Nyoyaku Shimpo - 僥益神寳

The Eigth of the 12 Antique Coins

Nyoyaku Shimpo Japanese cast coin Nyoyaku Shimpo Japanese cast coin, reverse (From left to right, top to bottom) This Nyoyaku Shimpo is the small variety. It sold at auction for nearly $13700 after premium. These coins are exceedingly rare and less than one sells per year at AuctionWorld. Photos sourced with permission from AuctionWorld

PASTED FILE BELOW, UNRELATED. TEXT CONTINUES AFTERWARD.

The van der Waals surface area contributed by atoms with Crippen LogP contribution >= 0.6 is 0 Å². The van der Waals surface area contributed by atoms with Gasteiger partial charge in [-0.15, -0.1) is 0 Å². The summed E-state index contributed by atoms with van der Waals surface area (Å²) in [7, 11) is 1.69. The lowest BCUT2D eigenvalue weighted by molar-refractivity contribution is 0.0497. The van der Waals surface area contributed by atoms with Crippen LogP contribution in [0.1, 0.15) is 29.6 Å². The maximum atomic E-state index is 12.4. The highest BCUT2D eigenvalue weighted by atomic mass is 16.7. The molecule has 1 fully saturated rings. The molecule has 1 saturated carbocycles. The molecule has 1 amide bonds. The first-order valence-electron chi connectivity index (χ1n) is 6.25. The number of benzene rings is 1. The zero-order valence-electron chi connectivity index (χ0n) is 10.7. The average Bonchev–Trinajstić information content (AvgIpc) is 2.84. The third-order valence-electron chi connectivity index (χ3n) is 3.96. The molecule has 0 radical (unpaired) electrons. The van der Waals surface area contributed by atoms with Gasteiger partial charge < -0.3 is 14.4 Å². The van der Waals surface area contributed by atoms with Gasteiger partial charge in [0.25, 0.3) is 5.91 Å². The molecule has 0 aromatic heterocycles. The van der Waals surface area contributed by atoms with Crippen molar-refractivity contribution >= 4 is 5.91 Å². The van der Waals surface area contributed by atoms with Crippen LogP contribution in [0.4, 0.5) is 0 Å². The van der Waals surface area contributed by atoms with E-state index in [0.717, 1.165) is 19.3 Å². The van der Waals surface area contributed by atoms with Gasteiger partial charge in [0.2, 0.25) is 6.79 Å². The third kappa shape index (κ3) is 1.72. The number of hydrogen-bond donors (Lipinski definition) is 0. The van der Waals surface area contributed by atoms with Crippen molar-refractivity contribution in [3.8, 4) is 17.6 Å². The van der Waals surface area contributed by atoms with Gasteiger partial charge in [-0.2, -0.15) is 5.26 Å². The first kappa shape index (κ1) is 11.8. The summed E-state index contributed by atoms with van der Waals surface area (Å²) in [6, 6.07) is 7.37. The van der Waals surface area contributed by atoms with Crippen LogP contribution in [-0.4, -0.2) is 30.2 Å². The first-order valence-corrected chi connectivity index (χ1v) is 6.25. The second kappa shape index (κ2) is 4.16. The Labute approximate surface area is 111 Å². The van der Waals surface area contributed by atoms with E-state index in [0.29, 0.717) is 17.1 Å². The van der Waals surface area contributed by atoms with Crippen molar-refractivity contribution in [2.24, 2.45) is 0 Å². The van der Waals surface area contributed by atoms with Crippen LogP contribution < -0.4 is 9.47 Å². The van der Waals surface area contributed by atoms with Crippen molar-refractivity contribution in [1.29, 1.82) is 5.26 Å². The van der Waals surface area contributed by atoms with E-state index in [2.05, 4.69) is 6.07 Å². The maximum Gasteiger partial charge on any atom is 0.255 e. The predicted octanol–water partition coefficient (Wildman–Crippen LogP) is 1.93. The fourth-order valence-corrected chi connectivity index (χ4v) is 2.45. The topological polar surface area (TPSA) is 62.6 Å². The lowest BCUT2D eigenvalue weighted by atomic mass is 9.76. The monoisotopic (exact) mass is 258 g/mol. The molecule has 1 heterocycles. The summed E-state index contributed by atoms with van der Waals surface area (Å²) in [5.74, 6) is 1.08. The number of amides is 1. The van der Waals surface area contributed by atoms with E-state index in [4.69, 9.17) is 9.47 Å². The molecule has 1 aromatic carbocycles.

First released in April 859, during the first year of the era Jogan, the Nyoyaku Shimpo (僥益神寳) is the rarest of the twelve antique coins. These coins were issued under the rule of Emperor Seiwa, who reigned from 858 until 876. During the tenure of this coin until 870, the government issued many decrees and laws restricting the use of copper and coins due to an ever decreasing supply of copper and quality thereof. In fact, gifts of copper to the mint were encouraged, and fines were paid in copper as well. At the same time, These coins were diminutive in size and quality when compared to their predecessors due to this as well, and some issues were cast so badly as to barely be recognizable. The average diameter and weight was 19-20mm and about 2 grams, respectively, which is significantly smaller than previous coins. In addition, the public and merchants rejected more than a quarter of the released currency due to imperfections with it, triggering the emperor to issue a decree stating the those who did not accept the currency could be punished. Denominated at the usual 10 to 1 ratio to previous coins, the obverse has the usual four characters and the reverse is blank. The inscription, written by the court minister Kasuha Utsugu, reads Nyo Yaku Shim Po (or Nyo Eki Jin Ho), which translates roughly to “Divine treasure of abundant profit” according to Munro. The irony of this inscription is evident, considering their diminished quality. As before, the two main varieties pertain to size, and there are several calligraphic varieties as well, most notably one with the character Shin offset to the right. Cast from 859 until 870, the eighth of the twelve antique coins, the Nyoyaku Shimpo, signifies the turning point in the decline of this series of coins.